This article is not about AI, my company (Neurala), or tech. It’s about keeping an eye on what’s important in life.. and it’s not 100% achieving your career goals when in the process you grind down principles, people, and what else make your life worthwhile.
So, this is about Heather Ames (now Versace), my wife and partner in business, who yesterday got an important career milestone when she won Entrepreneur of the Year Award. But this is ‘easy’ when compared to the rest…
When in 2001 I moved from Italy to the US to study for my PhD in AI, I did not really know what life had in store for me. Little did I know; I was not only going to find a PhD and a career in AI but also marry an AI superstar.
Heather Ames (now Versace…), my co-founder in Neurala and ‘in life’ (4 children are more work than a startup, I can guarantee you that), was just awarded Entrepreneur of the Year 2019 New England. We at Neurala, and myself personally, are very fortunate to have her in our life.
Here’s the story of why this is the case.
When stars are born, there are few key ingredients present to make that happen: huge gravity compresses atoms in hot gases — mostly made of hydrogen — and when conditions are just right, nuclear fusion begins, and the stars stays in ‘equilibrium’, where the nuclear explosions in its interior are balanced by gravity, which pulls matter together. Our sun works like that.
Startups are pretty much born and maintained the same way. Our ‘gravity’ was the Department of Cognitive and Neural Systems at Boston University, a unique place in space and time that attracted and compressed in a unique building curious and often brilliant minds from all over the world. The goal: crack how the brain works and simulate it on computers. Three of us, Heather, from Iowa, Anatoli, from Russia, and Max, from Italy, ended up colliding during our PhD, and igniting into a company, Neurala.
While all of us were pretty much doing similar things (writing equations that describe how neurons work and make behavior possible, and writing programs to make them run on computers), we had a slightly different set of skills.
Max (that’s me) provided the WHY we should build the company, in other words the raw motivation to do it, without much details though…. And Anatoli brought clarity about the WHAT (in detail…) we should do, being a computer scientist. But the star did not ignite until Heather came in and gave us the HOW we should do it.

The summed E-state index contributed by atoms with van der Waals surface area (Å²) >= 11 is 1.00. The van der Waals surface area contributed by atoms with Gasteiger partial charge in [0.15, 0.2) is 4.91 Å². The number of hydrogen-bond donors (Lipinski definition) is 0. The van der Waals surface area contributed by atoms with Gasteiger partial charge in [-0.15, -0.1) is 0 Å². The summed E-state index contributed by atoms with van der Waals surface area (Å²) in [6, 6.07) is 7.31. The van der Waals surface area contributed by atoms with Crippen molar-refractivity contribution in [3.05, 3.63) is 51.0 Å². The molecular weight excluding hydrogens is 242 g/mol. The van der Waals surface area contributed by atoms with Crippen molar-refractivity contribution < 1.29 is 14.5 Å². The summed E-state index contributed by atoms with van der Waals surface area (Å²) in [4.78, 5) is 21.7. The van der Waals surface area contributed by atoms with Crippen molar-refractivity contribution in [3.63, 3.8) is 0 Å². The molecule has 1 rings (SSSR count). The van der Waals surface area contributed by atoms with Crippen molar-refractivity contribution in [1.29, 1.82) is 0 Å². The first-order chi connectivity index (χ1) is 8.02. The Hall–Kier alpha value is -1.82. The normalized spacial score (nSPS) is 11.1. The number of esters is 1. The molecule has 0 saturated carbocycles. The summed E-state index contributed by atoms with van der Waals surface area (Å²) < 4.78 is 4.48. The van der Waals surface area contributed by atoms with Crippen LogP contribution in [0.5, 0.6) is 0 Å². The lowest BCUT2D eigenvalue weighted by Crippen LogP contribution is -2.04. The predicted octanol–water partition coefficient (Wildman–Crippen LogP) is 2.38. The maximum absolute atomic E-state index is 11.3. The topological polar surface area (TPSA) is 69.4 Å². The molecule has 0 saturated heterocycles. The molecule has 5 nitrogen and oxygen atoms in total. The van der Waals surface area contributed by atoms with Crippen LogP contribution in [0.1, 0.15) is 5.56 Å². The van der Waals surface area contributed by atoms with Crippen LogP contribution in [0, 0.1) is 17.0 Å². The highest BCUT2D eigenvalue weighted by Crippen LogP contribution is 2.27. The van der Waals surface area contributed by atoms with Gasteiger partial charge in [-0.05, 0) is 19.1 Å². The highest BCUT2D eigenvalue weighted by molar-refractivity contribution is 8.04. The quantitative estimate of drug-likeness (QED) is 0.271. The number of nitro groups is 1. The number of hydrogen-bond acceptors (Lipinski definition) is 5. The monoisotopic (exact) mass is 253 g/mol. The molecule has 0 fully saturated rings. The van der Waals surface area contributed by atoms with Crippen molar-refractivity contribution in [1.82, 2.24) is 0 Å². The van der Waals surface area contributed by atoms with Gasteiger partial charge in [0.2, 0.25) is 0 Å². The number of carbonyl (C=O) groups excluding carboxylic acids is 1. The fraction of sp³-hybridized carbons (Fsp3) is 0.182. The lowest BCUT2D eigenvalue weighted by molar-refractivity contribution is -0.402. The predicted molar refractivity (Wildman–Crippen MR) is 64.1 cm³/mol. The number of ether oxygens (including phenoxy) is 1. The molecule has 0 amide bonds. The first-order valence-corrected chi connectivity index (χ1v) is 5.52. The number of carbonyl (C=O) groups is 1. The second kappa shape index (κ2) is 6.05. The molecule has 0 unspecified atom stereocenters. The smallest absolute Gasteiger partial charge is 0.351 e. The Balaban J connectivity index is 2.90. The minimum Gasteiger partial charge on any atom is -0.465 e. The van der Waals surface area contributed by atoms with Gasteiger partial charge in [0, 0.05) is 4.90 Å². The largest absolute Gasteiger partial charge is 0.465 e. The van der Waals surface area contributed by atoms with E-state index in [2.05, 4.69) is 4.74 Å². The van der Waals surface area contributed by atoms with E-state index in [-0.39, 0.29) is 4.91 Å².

The HOW is no small feat. As skies are littered by trillions of stars that were never born, the right conditions never met, there are many startups that never made it past the initial stages. Others were briefly around, but never figured out that key component: turning a dream into a self-sustaining reality.
This is what Heather did for Neurala. She took me and Anatoli (two little kids happy to play neuroscientists) by hand, driving us out of the messy waters of pure ideas and dreams and into reality.
Once I have heard Robert Herjavec (a Shark Tank VC) saying “A goal without a timeline is just a dream”. That is very true, and Neurala would have stayed a dream without Heather and her HOW.
And the HOW is not a sprint… it’s more like a marathon. Companies change, evolve, and go through rough times, and then more than ever, Heather has been pivotal in providing the right motivation, tempo and focus to keep the reaction going.
Day after day.
Having a family is orders of magnitude more challenging than running a startup. I mean… they should not even be discussed in the same article. But I will just because Heather is able to make the careers of COO of a high-growth startup, and mother, work in harmony.
There are certainly several ways in which the above is possible, but surprisingly very few that are ideal. You can go to one extreme and take only 1 week of maternity leave. Or you can hire other people to be surrogate parents and never see your kids.
But this is not what Heather wanted for our family. She wanted kids to be loved and cared for by us, not others. So the choice was to bring our kids with us in the office, beginning at Boston University, then in Neurala, until they were old enough for daycare or a nanny. This means that our four kids have racked up years of ‘work hours’ in Neurala already!… and our 4th, baby Leonardo, is just 3 months old.
(As I write this, they are all roaming around in the office… does not happen often though… or the company would catch fire!)
When I said ‘we’, Heather, as a mother, has the lion’s share. Understandably, mothers are hard to match and substitute. So she fronts the majority of the workload, which on top of being the co-founder of Neurala, adds one mountain on top of another.
That’s why this award for me is not just a ‘good job for running a company’. While Neurala is much more of its founders-and we have 45 amazing employees that are making this dream possible-being a co-founder and a mom of four children that see their mother working hard for them and the company every day is in a different league.
Proud of Heather, co-founder and wife.